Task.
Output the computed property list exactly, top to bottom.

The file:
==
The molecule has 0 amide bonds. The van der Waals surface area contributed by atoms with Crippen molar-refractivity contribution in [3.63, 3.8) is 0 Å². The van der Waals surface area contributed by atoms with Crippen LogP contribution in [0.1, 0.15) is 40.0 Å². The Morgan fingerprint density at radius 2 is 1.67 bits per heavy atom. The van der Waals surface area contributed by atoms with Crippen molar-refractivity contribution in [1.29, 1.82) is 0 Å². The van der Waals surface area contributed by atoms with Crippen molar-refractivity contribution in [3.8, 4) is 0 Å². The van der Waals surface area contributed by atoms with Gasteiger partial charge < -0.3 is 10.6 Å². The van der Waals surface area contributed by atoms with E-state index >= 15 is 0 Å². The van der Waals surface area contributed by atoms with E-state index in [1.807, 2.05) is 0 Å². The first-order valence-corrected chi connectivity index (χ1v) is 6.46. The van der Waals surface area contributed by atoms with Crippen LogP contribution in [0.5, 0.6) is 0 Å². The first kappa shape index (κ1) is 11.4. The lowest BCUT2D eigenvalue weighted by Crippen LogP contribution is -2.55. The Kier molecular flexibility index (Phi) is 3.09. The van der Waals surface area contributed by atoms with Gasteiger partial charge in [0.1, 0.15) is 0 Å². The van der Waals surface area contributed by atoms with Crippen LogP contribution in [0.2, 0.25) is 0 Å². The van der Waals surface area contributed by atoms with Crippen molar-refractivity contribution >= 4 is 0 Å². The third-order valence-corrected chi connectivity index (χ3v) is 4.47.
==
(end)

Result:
The molecule has 0 amide bonds. The van der Waals surface area contributed by atoms with Crippen molar-refractivity contribution in [3.63, 3.8) is 0 Å². The van der Waals surface area contributed by atoms with Crippen LogP contribution in [0.1, 0.15) is 40.0 Å². The Morgan fingerprint density at radius 2 is 1.67 bits per heavy atom. The van der Waals surface area contributed by atoms with Crippen molar-refractivity contribution in [1.29, 1.82) is 0 Å². The van der Waals surface area contributed by atoms with Crippen molar-refractivity contribution in [3.8, 4) is 0 Å². The van der Waals surface area contributed by atoms with Gasteiger partial charge < -0.3 is 10.6 Å². The van der Waals surface area contributed by atoms with E-state index >= 15 is 0 Å². The van der Waals surface area contributed by atoms with E-state index in [1.807, 2.05) is 0 Å². The first-order valence-corrected chi connectivity index (χ1v) is 6.46. The van der Waals surface area contributed by atoms with Crippen LogP contribution in [0.5, 0.6) is 0 Å². The first kappa shape index (κ1) is 11.4. The lowest BCUT2D eigenvalue weighted by Crippen LogP contribution is -2.55. The Kier molecular flexibility index (Phi) is 3.09. The van der Waals surface area contributed by atoms with Gasteiger partial charge in [0.1, 0.15) is 0 Å². The van der Waals surface area contributed by atoms with Crippen LogP contribution in [0.2, 0.25) is 0 Å². The van der Waals surface area contributed by atoms with Crippen molar-refractivity contribution >= 4 is 0 Å². The third-order valence-corrected chi connectivity index (χ3v) is 4.47.